Archives for September 2011

Shifting Gears…Moving Towards Retreat

We’ve been on a journey the last week or so.
A journey across time and geography,
and a journey that’s taken some interesting
twists and turns.
Tomorrow, that journey heads inward
and things will take a definite change in direction.

The first journeying days were spent crossing time
as well as half the country.
We spent 5 days in Nashville, 
visiting some good friends from many years ago.
Friends whose lives have taken them down different byways
  than they could ever have foreseen – 
some of them wonderful, 
some of them hard and thorny.
It was good, really good, to be with them,
to see how their lives have unfolded,
to realize their children have grown to adulthood,
only one of their three left to fledge,
and he’ll do that at the end of this school year.
Wasn’t it only yesterday that I was the coordinator
for their wedding?
And then another yesterday when their daughter
was flower girl for our eldest daughter’s?

Then we flew to San Antonio.
Good question.
Our plans got changed and I think maybe
God might have had some small thing to do with that.
And no, I’m not going to get all 
weird and woo-woo-ey on you here. 
It’s just that there are those times when
things come together in surprising ways,
ways beyond your control, ways that cause you to
take a deep breath and ask,
“Really, Lord? Really?”

The result is that tomorrow morning,
we drive from this very hot, but beautiful city
out into the Texas hill country.
We’re searching for a place that could probably
only be found in Texas:
a retreat center that lies at the base of a
canyon and whose main access road
is literally ‘through the river.’
There’s this writer’s retreat, you see.
And I thought it might be a fun thing to do.
It also terrified me to think about being there,
and that little frisson of fear coupled with
excitement has often been the nudging of
the Holy Spirit in my life.
If it scares me to death, it’s probably something
I ought to be doing!

So, we’re going.
My husband is quite content to explore
on his own while I am in workshops.
Both of us are looking forward to seeing a place
completely new to us,
and I am looking forward to learning
more about writing well – 
using fewer words and more heart,
showing rather than telling.
At the request of my workshop leader,
I am allowing my very feeble submission
to be ripped apart by the group.
Talk about terror.
But I am game and here is why:
I don’t really have a clue what I’m doing out here,
writing a couple of times a week on this blog.
I love words,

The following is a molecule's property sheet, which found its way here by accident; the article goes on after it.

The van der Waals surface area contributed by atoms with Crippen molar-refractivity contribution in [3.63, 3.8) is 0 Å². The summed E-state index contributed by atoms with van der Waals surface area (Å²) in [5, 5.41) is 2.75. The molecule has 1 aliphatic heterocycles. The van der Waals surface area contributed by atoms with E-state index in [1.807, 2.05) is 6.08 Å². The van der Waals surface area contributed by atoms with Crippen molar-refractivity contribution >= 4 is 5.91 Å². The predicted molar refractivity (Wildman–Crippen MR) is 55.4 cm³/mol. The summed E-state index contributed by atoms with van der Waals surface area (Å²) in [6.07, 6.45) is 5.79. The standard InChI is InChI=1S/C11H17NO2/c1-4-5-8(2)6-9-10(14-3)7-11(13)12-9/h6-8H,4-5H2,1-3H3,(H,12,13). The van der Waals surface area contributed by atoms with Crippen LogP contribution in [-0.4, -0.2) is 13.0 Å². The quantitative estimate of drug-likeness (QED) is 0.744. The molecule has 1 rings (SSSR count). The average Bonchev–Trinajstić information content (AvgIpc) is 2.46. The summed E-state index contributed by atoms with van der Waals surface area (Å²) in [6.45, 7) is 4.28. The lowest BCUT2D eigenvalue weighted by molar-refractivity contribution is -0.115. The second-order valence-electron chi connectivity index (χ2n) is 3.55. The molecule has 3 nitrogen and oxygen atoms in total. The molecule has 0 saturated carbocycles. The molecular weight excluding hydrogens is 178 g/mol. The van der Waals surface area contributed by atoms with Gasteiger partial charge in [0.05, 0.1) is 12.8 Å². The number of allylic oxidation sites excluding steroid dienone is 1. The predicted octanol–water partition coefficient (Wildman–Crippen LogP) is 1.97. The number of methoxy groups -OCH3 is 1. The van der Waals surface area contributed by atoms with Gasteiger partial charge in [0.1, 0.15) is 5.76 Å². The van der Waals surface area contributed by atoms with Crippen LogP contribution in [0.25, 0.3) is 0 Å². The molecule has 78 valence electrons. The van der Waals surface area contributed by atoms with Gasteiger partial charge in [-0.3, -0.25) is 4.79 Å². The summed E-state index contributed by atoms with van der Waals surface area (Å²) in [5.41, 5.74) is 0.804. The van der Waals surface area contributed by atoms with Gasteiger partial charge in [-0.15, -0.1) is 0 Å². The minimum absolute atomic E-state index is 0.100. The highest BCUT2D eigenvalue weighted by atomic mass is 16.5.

I love communicating with others,
I have been writing nothing but sermons and prayers
and notes of encouragement for the last 15 years.
Now I need to know how to write 
for completely different reasons,
and with a broader set of tools in my box.
So, I told him, ‘have at it.’
And I meant it.
I think.
Big gulp.
Away we go.
 Today was Alamo day here in San Antonio.
It’s a very small building.
It was a very hot day.
Enough said.
 But today was also the day to ride the riverboat 
  around the Riverwalk area where we are staying.
Now that was right up our alley.
On the water, in the heat,
enjoying the beauty of trees and brightly colored umbrellas.
 This was the river view of the restaurant at our hotel, where we have enjoyed breakfast every day.
 It was a lovely way to spend 40 minutes.
Then we came back and crashed, hot and sweaty and
surprisingly tired for not much activity.
But taking a dip in the rooftop pool helped a bit.
The water felt great – but it dried SO quickly.
Folks, it was 97 degrees at 8:00 p.m. last night.
Now that is hot.
We hear, however, that it has been raining buckets 
out near where we’re headed,
so here’s hoping for a bit of relief from these 100+ degree days.
It was too hot to eat lunch, so we opted for an early dinner and had that lovely patio all to ourselves.
We did, however, ask the waiter to leave the door to the inside open,
which allowed some air-conditioned breezes 
 to waft their way around our table.
The dinner was delish, the setting peaceful,
but the very best thing about this early evening
al fresco experience?
Seeing this gorgeous guy join the ducks
for a little drink of cool water!
Owls are not usually out and about at 5:30 –
but there he was, staring right at us.
My big lens was up in our room,
but we still got a full face,
looking inquisitively our way.
Somehow it seemed fitting.
This big bird was out of place here and he knew it.
So did the ducks!
But eventually, everyone made him feel welcome
and he hung around for a bit,
eventually heading up into the trees and drawing quite a crowd of people 
 whipping out their phones for a photo.
Maybe we’ll eventually feel at home, too.
At any rate, we are outta here at 11:30 or so tomorrow morning.
Prayers much appreciated.

Five Minute Friday: Growing…

Yes, I know it is Saturday. But life loses its structure a bit when you’re traveling. So, I’m joining the chorus late this week. Interesting prompt, let’s see where it leads…


I want to grow until I die. I want to keep reaching up to the light, searching for water, sending roots down deep. I want to bloom wherever I’m planted, as hackneyed as that phrase has become. Growing elicits only positive images for me (most of the time, that is – until someone I know is afflicted with cancer – then I don’t like the idea at all!) Growth is about lots of things, isn’t it?

It’s about learning.

It’s about trying new things.

It’s about learning to adapt to new environments.

It’s about opening your heart, your home, your life to lots of different kinds of people and experiences.

It’s about pushing against the edges of the ‘pot,’ about sending feeler roots deep into the earth, searching for nourishment, soaking up what is necessary for green leaves and blossoms above the soil line.